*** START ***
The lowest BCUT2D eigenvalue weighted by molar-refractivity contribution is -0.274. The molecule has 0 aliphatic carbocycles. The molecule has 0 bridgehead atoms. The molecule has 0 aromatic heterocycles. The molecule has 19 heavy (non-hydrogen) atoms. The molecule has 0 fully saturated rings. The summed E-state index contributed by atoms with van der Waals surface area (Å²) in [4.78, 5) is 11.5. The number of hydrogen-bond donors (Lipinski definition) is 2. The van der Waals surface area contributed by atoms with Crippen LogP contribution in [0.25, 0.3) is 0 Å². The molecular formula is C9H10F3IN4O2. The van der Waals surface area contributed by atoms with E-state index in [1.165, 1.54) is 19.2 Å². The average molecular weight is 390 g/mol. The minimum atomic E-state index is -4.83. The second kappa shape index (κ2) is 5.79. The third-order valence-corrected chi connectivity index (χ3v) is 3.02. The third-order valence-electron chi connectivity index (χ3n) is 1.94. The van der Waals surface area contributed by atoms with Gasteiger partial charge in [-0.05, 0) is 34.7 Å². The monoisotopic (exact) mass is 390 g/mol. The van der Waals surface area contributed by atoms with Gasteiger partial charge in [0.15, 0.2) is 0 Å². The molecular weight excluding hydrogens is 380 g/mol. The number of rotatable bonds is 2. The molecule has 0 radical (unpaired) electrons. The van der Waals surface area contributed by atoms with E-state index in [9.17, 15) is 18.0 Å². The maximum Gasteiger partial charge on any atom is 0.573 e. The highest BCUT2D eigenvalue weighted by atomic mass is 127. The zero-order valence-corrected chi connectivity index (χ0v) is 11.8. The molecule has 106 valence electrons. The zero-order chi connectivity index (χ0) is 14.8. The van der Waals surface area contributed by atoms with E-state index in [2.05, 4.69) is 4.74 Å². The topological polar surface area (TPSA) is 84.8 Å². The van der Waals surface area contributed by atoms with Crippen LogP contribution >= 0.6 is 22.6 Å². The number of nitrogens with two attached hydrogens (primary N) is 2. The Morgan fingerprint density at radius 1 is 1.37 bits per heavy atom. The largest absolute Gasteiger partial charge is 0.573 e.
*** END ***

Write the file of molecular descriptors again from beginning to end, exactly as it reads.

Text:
The lowest BCUT2D eigenvalue weighted by molar-refractivity contribution is -0.274. The molecule has 0 aliphatic carbocycles. The molecule has 0 bridgehead atoms. The molecule has 0 aromatic heterocycles. The molecule has 19 heavy (non-hydrogen) atoms. The molecule has 0 fully saturated rings. The summed E-state index contributed by atoms with van der Waals surface area (Å²) in [4.78, 5) is 11.5. The number of hydrogen-bond donors (Lipinski definition) is 2. The van der Waals surface area contributed by atoms with Crippen LogP contribution in [0.25, 0.3) is 0 Å². The molecular formula is C9H10F3IN4O2. The van der Waals surface area contributed by atoms with E-state index in [1.165, 1.54) is 19.2 Å². The average molecular weight is 390 g/mol. The minimum atomic E-state index is -4.83. The second kappa shape index (κ2) is 5.79. The third-order valence-corrected chi connectivity index (χ3v) is 3.02. The third-order valence-electron chi connectivity index (χ3n) is 1.94. The van der Waals surface area contributed by atoms with Gasteiger partial charge in [-0.05, 0) is 34.7 Å². The monoisotopic (exact) mass is 390 g/mol. The van der Waals surface area contributed by atoms with Gasteiger partial charge in [0.15, 0.2) is 0 Å². The molecular weight excluding hydrogens is 380 g/mol. The number of rotatable bonds is 2. The molecule has 0 radical (unpaired) electrons. The van der Waals surface area contributed by atoms with E-state index in [9.17, 15) is 18.0 Å². The maximum Gasteiger partial charge on any atom is 0.573 e. The highest BCUT2D eigenvalue weighted by atomic mass is 127. The zero-order valence-corrected chi connectivity index (χ0v) is 11.8. The molecule has 106 valence electrons. The zero-order chi connectivity index (χ0) is 14.8. The van der Waals surface area contributed by atoms with E-state index in [2.05, 4.69) is 4.74 Å². The topological polar surface area (TPSA) is 84.8 Å². The van der Waals surface area contributed by atoms with Crippen LogP contribution >= 0.6 is 22.6 Å². The number of nitrogens with two attached hydrogens (primary N) is 2. The Morgan fingerprint density at radius 1 is 1.37 bits per heavy atom. The largest absolute Gasteiger partial charge is 0.573 e.